and administrative departments, in eighteen different locations in the provinces
of Fujian, Zhejiang and Henan. The scope of the sampling allows certain hypotheses
to be verified statistically (correlation tests). Thus, in sixteen of the eighteen
localities investigated, the attitude of the local government towards the private
sector (repressive or favourable) explains the degree of institutional diversity
when it comes to informal financing.

The data also reveals that the strategy of individual entrepreneurs
where financing is concerned depends on the length of their experience, the scope
of their political relations, their residential origins as well as their sex.
Tsai thus also stresses the diversity of the private entrepreneurs themselves.
If, under given conditions, they make different use of the modes of financing
available, it is because each one is characterised by a different political and
social identity. Thus, an entrepreneur who enjoys solid political relations will
be more disposed to mobilise the formal credit system than a migrant woman possessing
few points of contact in the local society.

The response that Tsai gives to the hypothesis of a “developmentalist”
Chinese state, even local, consists in what she calls the “the local logics
of economic possibility”. The author emphasises both the importance of the
heritage of the Maoist period (the presence of state enterprises or powerful collective
institutions) and the initiative of the entrepreneurs who, though certainly embedded
in the given local structures, nevertheless possess capacities for innovation
in the use of the available resources. What matters for the understanding of the
processes underway are thus less the impulses given by the central government
than the local configurations that are in place.

Naturally enough, the two works share the same comparative
method, which stresses the break-up of Chinese territory into several parts. This
choice allows two dangers to be avoided, one being abstract and misleading generalisations
on the scale of a country that contains so many contrasts, the other the impasses
of a pure monograph. The chosen method is extremely fruitful here and allows both
authors to construct a number of typologies: four modes of development for the
high-tech enterprises for Adam Segal (p. 18); and three development models in
the informal financial sector for Kellee Tsai (p. 256).

The authors also insist on the necessity of deconstructing
the central state as well as the local governments. The Chinese state is not to
be considered as a coherent machine that marches to the beat of the same drum.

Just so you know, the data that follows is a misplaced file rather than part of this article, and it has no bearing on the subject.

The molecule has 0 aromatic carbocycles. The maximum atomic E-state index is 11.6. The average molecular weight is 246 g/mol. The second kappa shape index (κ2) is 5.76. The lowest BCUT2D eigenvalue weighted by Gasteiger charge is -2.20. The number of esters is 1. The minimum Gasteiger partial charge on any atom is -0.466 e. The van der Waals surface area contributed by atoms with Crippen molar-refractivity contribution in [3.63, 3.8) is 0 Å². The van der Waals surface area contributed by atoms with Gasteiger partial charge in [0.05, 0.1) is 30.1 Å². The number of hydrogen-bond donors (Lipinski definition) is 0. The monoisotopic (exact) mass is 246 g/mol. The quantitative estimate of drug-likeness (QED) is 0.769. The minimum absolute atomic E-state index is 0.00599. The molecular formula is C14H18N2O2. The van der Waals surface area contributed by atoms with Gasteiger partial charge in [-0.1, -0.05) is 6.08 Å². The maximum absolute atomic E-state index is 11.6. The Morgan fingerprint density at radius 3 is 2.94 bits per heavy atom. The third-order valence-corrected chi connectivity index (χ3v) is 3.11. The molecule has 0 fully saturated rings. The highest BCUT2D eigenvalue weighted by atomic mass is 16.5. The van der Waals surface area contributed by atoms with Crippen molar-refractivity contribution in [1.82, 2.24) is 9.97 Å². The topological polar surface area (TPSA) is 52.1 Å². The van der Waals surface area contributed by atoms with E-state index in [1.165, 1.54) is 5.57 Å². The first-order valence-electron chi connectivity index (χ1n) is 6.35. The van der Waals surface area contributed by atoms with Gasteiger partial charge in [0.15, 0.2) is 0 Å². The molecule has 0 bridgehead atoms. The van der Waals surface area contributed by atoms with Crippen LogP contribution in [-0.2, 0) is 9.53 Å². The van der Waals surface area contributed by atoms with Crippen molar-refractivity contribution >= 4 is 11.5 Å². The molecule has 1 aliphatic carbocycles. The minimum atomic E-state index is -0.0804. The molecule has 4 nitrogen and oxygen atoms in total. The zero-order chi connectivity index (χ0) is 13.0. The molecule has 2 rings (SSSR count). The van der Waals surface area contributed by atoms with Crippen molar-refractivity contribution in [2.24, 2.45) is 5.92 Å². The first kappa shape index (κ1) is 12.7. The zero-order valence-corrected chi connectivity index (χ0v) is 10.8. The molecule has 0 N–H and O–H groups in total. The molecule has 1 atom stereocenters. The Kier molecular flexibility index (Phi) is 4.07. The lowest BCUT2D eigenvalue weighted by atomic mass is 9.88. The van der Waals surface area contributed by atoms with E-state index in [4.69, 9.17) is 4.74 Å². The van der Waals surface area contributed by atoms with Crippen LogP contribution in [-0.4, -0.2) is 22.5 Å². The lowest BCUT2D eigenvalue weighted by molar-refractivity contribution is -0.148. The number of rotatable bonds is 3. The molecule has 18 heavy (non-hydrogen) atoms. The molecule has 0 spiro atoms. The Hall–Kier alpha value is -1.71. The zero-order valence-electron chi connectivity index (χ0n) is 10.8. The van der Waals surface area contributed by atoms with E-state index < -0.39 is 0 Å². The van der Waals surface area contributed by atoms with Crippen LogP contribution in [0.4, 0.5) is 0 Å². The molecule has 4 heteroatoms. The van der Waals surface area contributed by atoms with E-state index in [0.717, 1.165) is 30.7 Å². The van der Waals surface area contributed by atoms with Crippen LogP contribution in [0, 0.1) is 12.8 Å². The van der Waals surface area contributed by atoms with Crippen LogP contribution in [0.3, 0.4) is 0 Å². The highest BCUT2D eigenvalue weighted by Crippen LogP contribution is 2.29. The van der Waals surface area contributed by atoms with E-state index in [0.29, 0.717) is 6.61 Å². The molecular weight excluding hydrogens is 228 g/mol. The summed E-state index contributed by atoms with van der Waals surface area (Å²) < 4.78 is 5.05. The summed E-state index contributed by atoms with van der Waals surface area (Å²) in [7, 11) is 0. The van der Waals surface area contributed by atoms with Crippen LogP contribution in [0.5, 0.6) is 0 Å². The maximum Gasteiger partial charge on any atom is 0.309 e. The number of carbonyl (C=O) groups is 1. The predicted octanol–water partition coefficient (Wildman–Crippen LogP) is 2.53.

One would search in vain for a central Chinese administration that would be the
equivalent of Japan’s MITI or Singapore’s EPD. In China, it is necessary
to envisage the state as a decentralised structure, yet “embedded” in
specific institutional, political and social configurations. Adam Segal is interested
precisely in the interactions between the local and central echelons. Kellee Tsai
clearly demonstrates that at the level of the same city the Bank of China and
the Bureau of Industry and Commerce can have divergent interests (while the former
wishes to suppress the informal types of credit, the latter may actively support
them, as collateral loan agencies or credit co-operatives are sources of revenue).
At each level – national, provincial, municipal, district or village –
the party-state is composed of administrative and political organs that work in
co-operation with but are simultaneously rivals to each other.

Another conclusion common to the two works is the weight exerted
by the past. Adam Segal evokes the “traditional patterns of industrial policy”
which vary from one area to another and help to explain the capacity of local
governments to formulate and implement an industrial policy. Kellee Tsai stresses
the Maoist heritage, a factor that structures local logics. Where the state did
not organise economic development during the Maoist period, the private economy
is active (as in Wenzhou) and the local authorities are agreeable to the creation
of new forms of financing(3).

Certainly, the reading of the two works leaves something to
be desired. Adam Segal does not furnish, for example, any indices of the economic
or technological performance of the enterprises under consideration. To what extent
are these Chinese high-tech companies genuinely innovative? Do a number of them
not merely content themselves with assembling parts, extensively imported, and
are they thus not simple manufacturing enterprises? Has China not planted its
territory with technology parks (gaokexue yuan) that, when they are not
deserted, primarily welcome enterprises on the look-out for tax exemptions and
easy access to credit? Is the comparison between Zhongguancun and Silicon Valley
in California relevant (the thought here is in particular directed at the question
of the circulation of information between enterprises with links to universities
or contributing research centres)? Kellee Tsai, for her part, sometimes tries
her reader’s patience with the immensity of the literature of sociology,
economics, anthropology and political science that she draws on (is the reference
to the habitus of Pierre Bourdieu, p. 259, really necessary?). Despite
these comments, the two authors offer a considerable wealth of results and open
up a path that is full of promise.

Translated from the French original by Nick

Back to top